The opportunity to visit some of the most fascinating places in Europe did not come easy, of course. We were not flying around on night-trains with our fellow students. The expedition had all the trials and tribulations you would expect of a voyage that lasted five months: from the physical strain of upstream paddling across France, we progressed onto the Rhine, Europe’s busiest commercial river, where we dodged between 600ft tankers and crowded cruise liners touring the historic cities. From here we headed back upstream on the river Main, a German waterway that almost boxes the compass in a constant tangle of tight meanders. Through dark Bavarian forests and sloping vineyards, we merged onto an artificial canal that took us to the River Danube, our final waterway and the second longest river in Europe.
We were living a nomadic lifestyle, guided in our direction by the natural landscape. The unknown became a simple formality, waking up each morning to head somewhere new and never being surprised if didn’t turn out as expected. On day 17 we had most of our gear stolen, on day 25 we capsized, on day 98 we were threatened by gypsies, on day 136 we were arrested by the Bulgarian Navy… just a few highlights from the endless list in my diary, perfect examples of what adventure is all about.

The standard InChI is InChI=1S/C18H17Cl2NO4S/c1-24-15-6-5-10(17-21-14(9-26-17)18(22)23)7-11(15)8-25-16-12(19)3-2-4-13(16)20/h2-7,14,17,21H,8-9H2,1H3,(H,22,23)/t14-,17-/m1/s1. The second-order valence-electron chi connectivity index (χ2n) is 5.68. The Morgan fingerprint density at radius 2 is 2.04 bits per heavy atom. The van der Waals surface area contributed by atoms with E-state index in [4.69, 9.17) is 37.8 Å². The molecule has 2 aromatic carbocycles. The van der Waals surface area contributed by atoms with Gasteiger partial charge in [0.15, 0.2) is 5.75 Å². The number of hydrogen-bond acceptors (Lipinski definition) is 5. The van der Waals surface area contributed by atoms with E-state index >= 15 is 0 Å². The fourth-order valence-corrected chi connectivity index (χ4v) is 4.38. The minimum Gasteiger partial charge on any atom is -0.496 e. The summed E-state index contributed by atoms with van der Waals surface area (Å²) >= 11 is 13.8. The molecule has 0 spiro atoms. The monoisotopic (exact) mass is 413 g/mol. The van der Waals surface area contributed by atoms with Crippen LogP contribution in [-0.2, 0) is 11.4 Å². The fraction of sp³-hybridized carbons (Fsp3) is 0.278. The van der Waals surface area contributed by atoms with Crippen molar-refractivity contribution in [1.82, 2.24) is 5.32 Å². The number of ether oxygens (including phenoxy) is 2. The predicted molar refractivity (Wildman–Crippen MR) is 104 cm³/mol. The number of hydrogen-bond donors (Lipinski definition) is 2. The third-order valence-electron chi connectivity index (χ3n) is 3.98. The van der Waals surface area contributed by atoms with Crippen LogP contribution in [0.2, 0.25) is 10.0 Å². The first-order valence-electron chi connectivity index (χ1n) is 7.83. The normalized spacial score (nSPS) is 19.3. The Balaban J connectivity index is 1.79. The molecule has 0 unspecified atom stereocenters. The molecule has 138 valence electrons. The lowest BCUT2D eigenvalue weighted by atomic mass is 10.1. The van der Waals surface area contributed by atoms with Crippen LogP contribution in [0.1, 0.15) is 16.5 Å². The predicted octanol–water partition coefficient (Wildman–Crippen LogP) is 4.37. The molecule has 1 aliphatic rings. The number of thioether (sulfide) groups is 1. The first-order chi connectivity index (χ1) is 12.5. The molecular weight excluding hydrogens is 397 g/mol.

Even taking in cultural capitals such as Strasbourg, Frankfurt, Vienna and Budapest the expedition was, at its heart, a wholly outdoors experience. Flitting through these cities in filthy clothes and muddy sandals, the workaday lifestyle of normal living seemed foreign and strange. Vibrant metropolises would hold our interest for a while, but we yearned to be back on the move or camping on the riverside amongst the trees, gradually changing shade as we headed into autumn. During the 146 nights of expedition, fewer than 20 were spent indoors and the efficiency of our camping set up was incredible. Over the course of nightly repetition we had become a well-oiled machine and from landing our canoe we could be eating a freshly cooked meal, beside the fully furnished tent, within twenty minutes.